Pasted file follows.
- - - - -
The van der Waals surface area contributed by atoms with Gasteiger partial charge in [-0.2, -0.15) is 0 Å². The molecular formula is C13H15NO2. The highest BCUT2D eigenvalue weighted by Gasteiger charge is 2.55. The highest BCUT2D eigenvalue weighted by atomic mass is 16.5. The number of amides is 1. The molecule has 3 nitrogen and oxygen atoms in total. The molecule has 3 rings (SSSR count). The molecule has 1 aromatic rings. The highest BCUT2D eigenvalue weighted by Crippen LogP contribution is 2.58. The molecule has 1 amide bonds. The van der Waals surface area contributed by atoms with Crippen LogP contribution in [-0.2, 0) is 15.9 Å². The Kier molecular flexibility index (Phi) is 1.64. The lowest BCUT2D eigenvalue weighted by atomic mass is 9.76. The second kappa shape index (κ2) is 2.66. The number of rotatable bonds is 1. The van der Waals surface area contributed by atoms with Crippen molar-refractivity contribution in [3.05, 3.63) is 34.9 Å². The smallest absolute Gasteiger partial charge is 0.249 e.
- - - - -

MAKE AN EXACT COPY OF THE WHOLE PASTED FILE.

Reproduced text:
The van der Waals surface area contributed by atoms with Gasteiger partial charge in [-0.2, -0.15) is 0 Å². The molecular formula is C13H15NO2. The highest BCUT2D eigenvalue weighted by Gasteiger charge is 2.55. The highest BCUT2D eigenvalue weighted by atomic mass is 16.5. The number of amides is 1. The molecule has 3 nitrogen and oxygen atoms in total. The molecule has 3 rings (SSSR count). The molecule has 1 aromatic rings. The highest BCUT2D eigenvalue weighted by Crippen LogP contribution is 2.58. The molecule has 1 amide bonds. The van der Waals surface area contributed by atoms with Crippen LogP contribution in [-0.2, 0) is 15.9 Å². The Kier molecular flexibility index (Phi) is 1.64. The lowest BCUT2D eigenvalue weighted by atomic mass is 9.76. The second kappa shape index (κ2) is 2.66. The number of rotatable bonds is 1. The van der Waals surface area contributed by atoms with Crippen molar-refractivity contribution in [3.05, 3.63) is 34.9 Å². The smallest absolute Gasteiger partial charge is 0.249 e.